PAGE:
95-96 We value democracy not primarily as a pure process that defines what is just, nor as a perfect process that guarantees justice (defined by some nonprocedural standard).  Rather because it is the best way by which we can discover what a community value for itself and its children. 


97 First, the Chapter will examine three pairs of policies which raise the problem of repression in public schools: banning and approving books, teaching creationism and civics, and sex education and sexist education.  It then goes on to discuss private schools, separating moral from religious education, restraining the limits that might be placed on educational. 


Banning and Approving Books:


99-101 She discuss how book banning is generally repressive, and any policies or decisions to engage in such bans must be the result of deliberative democratic procedures.  Similarly, with textbook control situations!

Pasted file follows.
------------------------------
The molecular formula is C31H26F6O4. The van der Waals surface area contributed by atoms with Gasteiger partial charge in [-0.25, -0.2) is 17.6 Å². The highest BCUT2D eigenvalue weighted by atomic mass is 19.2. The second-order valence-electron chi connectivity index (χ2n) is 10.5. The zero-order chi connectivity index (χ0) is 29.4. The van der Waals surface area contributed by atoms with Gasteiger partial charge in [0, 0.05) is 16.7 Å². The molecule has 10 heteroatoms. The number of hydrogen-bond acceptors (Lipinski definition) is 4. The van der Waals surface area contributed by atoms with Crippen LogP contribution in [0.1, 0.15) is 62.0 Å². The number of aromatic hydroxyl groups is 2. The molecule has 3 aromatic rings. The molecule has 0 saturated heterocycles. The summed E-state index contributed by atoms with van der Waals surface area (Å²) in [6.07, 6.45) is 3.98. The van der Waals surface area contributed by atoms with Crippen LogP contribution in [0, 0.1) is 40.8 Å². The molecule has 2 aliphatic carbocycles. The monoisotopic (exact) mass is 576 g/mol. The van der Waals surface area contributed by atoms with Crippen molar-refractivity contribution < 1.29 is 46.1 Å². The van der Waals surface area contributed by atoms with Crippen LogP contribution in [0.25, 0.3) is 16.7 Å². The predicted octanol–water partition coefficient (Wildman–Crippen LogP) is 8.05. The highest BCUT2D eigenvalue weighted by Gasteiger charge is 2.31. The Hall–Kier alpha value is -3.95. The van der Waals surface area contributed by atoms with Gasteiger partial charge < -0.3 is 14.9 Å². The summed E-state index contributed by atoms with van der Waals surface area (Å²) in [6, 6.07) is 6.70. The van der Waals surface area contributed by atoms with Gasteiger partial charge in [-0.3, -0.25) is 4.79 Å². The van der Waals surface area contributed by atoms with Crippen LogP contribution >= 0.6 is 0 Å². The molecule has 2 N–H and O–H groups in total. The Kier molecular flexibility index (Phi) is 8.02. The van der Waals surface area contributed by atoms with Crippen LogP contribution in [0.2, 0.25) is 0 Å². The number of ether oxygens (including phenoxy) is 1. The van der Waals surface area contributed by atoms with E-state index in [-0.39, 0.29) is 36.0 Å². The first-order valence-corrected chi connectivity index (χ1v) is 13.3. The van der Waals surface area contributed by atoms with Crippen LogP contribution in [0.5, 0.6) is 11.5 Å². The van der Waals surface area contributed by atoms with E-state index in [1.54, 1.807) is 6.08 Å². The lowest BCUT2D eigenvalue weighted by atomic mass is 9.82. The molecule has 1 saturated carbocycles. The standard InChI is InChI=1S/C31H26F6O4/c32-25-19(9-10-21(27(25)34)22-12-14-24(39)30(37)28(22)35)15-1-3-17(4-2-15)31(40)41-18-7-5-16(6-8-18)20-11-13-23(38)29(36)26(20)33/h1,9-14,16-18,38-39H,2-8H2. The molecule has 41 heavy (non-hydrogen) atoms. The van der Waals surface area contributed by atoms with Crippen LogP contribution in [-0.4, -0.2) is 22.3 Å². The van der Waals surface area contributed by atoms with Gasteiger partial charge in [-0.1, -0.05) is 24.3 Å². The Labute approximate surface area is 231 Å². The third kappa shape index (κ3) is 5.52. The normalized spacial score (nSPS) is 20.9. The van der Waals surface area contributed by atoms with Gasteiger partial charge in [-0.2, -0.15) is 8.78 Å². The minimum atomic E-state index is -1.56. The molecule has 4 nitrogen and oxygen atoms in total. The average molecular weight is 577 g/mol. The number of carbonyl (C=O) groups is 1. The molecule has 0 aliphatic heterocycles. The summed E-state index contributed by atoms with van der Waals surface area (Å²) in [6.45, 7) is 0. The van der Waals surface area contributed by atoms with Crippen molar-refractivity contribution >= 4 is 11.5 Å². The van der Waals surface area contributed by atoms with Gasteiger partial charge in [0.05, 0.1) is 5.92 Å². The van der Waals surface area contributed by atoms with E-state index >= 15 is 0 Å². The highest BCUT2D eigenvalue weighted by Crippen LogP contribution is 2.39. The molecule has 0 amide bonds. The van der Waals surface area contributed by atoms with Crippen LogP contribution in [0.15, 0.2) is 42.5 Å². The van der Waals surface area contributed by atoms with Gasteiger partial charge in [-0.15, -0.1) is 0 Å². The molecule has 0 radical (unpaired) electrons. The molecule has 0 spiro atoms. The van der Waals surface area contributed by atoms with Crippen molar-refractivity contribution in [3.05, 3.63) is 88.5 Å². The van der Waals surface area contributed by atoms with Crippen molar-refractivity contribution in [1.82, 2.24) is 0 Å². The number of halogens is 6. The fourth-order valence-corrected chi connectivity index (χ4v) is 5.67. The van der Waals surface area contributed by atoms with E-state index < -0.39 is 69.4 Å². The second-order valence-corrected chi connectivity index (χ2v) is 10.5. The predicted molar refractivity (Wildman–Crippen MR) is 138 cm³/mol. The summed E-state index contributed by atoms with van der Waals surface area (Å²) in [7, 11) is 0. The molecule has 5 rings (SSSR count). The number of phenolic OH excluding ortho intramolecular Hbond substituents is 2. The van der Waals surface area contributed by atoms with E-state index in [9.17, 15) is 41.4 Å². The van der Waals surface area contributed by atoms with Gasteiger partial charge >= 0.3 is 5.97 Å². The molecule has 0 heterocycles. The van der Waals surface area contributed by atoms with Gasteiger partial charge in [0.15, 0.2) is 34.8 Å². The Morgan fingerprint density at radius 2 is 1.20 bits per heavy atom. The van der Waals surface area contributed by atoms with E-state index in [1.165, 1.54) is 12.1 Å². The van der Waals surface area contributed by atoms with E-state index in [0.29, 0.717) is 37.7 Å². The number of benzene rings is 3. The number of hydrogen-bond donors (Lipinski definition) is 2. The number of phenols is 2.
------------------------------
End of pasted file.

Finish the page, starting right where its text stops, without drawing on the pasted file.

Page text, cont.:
101 The most effective means of avoiding direct repression may therefore be indirect: to restructure the process by which democratic decisions are made rather than to constrain decisions after they have been made.  Restructuring the process rather than constraining its outcomes is likely to have the additional unintended advantage of furthering the education of adults, while they further the education of children. 


Teaching Creationism and Civics:


102 The religions that reject evolution as a valid scientific theory also reject the secular standards of reasoning that make evolution clearly superior as a theory to creationism.  Only by putting religious faith above reason can someone believe that the entire fossil record…. 


103 The case for teaching secular but not religious standards of reasoning does not rest on the claim that secular standards are neutral among all religious beliefs.  The case rests instead on the claim that secular standards constitute a better basis upon which to build a common education for citizenship than any set of sectarian religious beliefs—better because secular standards are both a fairer and a firmer basis for peacefully reconciling our differences. 


Sex Education and Sexist Education:


Gutmann first talks about sex education (107-111), and then goes on to discuss sexist education (111-115).